My route to glass art has been a fascinating and convoluted path along many creative pursuits. Beginning with crayons on the bedroom walls as an incorrigible infant, graduating to watercolours or oils on canvas at around twelve, treading the boards at seventeen, video production in my twenties and thirties, heritage building renovation, 3D animation and design in my forties, and, at last, the glorious world of glass in my fifties.
One might think I’ve been a tad indecisive, but whilst sampling the spices of life, the accumulation of seemingly unrelated skills has turned out to be invaluable now that I have finally found my true vocation. I’ve always loved and collected glass; I was brought up only a spit from Stourbridge where I have fond memories of watching the blowers at work as a child. Alas, that was in the days when Stourbridge was in its heyday.
I was unexpectedly brought back to glass when tasked with designing a sculpture in steel and glass for a concept artist. I needed to better understand the glass making process in order to achieve the design, so observed some wonderfully talented glass artists at work. I was utterly captivated and there the obsession began.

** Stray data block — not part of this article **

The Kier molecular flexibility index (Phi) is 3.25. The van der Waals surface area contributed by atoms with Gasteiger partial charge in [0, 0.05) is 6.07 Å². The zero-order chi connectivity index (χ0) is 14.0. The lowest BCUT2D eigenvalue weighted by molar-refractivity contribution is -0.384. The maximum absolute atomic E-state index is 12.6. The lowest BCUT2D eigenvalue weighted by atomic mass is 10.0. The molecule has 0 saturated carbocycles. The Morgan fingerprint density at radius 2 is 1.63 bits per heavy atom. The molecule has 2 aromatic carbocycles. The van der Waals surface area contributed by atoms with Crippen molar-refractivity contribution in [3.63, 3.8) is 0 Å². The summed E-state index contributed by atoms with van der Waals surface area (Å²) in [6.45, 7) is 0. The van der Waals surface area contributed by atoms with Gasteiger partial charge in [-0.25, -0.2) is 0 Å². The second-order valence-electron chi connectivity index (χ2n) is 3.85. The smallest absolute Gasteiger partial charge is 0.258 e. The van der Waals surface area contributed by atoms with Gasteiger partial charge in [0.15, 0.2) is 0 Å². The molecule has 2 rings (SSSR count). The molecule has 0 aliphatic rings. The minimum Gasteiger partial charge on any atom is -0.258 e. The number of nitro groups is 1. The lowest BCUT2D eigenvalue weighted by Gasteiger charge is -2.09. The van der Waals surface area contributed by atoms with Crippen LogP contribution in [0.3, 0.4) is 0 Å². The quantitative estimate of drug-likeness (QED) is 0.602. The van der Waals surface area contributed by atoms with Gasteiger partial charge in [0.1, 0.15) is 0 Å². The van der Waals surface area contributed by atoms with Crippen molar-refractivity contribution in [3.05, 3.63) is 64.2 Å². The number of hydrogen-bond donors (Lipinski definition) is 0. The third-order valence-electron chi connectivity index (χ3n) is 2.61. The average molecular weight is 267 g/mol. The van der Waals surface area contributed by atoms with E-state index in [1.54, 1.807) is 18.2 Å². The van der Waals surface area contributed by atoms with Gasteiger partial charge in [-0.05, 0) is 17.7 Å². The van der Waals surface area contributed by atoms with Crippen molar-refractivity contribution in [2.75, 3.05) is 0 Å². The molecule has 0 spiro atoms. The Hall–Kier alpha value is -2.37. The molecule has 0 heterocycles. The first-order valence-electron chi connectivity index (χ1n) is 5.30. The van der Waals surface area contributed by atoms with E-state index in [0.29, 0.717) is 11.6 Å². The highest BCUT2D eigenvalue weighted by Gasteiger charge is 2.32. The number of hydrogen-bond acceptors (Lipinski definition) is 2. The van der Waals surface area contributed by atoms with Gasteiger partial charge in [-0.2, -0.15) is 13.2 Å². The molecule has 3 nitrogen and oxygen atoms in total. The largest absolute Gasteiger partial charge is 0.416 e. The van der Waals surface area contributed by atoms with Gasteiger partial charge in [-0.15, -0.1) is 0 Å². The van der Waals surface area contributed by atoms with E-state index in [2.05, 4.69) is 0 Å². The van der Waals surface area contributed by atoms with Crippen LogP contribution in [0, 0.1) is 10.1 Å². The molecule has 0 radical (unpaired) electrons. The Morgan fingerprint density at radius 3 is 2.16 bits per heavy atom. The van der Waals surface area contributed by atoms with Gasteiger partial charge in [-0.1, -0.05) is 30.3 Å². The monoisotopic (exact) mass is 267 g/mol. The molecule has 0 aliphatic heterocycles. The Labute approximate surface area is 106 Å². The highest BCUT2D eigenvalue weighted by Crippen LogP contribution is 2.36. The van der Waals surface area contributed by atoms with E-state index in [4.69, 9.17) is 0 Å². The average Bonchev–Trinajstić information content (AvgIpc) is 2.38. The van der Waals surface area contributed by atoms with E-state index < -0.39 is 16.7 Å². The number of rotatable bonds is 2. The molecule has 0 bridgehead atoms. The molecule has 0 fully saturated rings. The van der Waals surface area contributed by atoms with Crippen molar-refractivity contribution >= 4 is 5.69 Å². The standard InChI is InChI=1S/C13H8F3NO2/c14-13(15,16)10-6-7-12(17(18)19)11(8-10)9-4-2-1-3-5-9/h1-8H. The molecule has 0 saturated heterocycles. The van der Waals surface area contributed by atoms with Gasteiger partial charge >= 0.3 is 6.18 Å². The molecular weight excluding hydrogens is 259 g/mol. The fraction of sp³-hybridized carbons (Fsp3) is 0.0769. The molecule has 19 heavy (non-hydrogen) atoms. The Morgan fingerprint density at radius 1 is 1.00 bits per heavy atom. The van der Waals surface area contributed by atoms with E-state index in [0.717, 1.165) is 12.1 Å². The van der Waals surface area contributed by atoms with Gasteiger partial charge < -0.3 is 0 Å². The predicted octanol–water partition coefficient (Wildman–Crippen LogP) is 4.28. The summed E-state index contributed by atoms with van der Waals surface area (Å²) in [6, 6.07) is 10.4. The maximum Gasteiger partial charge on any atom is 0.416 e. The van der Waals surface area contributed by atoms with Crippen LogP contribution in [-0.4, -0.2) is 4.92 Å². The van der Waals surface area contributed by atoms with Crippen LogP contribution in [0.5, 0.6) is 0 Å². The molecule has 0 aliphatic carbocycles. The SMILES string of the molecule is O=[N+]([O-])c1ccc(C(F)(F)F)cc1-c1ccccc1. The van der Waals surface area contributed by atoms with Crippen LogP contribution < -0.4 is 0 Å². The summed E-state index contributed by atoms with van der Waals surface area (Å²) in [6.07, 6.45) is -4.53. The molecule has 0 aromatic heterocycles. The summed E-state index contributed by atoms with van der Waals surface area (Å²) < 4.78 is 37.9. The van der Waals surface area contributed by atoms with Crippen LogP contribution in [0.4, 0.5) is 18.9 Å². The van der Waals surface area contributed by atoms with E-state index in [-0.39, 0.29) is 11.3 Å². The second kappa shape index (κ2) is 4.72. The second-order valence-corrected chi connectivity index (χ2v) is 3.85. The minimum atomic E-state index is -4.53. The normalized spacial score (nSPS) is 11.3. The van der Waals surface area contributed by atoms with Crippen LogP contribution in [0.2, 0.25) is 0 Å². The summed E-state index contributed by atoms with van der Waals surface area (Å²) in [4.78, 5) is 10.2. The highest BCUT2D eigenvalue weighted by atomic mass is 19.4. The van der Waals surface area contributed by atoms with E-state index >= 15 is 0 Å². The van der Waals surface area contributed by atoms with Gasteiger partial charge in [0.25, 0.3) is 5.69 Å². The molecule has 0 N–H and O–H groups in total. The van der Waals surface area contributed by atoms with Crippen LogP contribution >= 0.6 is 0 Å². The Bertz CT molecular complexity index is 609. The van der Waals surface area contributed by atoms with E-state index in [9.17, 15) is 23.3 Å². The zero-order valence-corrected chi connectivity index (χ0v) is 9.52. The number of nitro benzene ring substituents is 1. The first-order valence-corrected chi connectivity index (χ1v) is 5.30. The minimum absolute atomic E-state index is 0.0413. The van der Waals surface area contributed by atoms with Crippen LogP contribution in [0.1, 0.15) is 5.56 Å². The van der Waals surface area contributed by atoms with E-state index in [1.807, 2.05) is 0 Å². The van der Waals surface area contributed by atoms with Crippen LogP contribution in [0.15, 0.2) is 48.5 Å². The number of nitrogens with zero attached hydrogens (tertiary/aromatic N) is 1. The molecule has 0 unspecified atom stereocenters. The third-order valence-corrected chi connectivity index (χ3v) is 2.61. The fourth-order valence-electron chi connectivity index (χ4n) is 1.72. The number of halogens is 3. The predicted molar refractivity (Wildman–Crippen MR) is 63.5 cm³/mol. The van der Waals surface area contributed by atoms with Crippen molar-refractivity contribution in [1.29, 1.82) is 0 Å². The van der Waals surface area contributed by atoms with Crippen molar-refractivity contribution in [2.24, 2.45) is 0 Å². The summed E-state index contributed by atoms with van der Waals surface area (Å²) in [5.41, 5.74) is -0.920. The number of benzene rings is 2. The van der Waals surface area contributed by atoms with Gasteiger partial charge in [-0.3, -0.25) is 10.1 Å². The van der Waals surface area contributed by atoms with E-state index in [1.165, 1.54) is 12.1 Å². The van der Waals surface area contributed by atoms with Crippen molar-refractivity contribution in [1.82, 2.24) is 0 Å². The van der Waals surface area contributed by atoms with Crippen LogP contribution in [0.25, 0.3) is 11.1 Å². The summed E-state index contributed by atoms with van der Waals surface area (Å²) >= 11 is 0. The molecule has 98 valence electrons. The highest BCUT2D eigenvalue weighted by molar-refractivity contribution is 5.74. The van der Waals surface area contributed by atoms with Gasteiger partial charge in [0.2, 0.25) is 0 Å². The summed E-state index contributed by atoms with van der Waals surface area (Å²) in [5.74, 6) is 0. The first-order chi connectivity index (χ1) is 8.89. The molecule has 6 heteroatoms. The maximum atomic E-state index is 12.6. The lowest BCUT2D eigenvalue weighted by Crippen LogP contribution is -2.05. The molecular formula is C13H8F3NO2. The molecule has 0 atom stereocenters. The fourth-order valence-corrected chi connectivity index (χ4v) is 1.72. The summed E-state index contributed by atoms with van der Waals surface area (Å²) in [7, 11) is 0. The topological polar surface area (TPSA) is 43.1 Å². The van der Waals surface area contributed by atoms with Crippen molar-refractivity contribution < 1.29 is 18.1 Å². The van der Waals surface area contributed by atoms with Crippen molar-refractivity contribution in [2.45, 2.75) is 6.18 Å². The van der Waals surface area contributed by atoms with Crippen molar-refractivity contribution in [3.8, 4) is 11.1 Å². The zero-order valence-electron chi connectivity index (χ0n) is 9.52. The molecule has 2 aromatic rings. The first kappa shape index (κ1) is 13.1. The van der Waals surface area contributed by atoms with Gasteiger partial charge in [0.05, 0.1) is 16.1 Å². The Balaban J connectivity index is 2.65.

I attended fusing and casting courses to learn the basics, but after I evicted the car from the garage and bought my kiln, my glass making skills largely emerged in the University of Trial and Error. Happily, some of the mistakes I’ve made along the way morphed into useful techniques. I’ve learned much, but I’m still a novice in the scheme of things and every day brings another delicious opportunity to experiment. I enjoy dabbling with diversity and indulging a myriad of ideas and styles – fulfils the nomadic disposition – but most importantly, a half century on this planet has determined the focal point of my real passion; the artistic representation of some the most fundamental, beautiful and threatened organisms on Earth.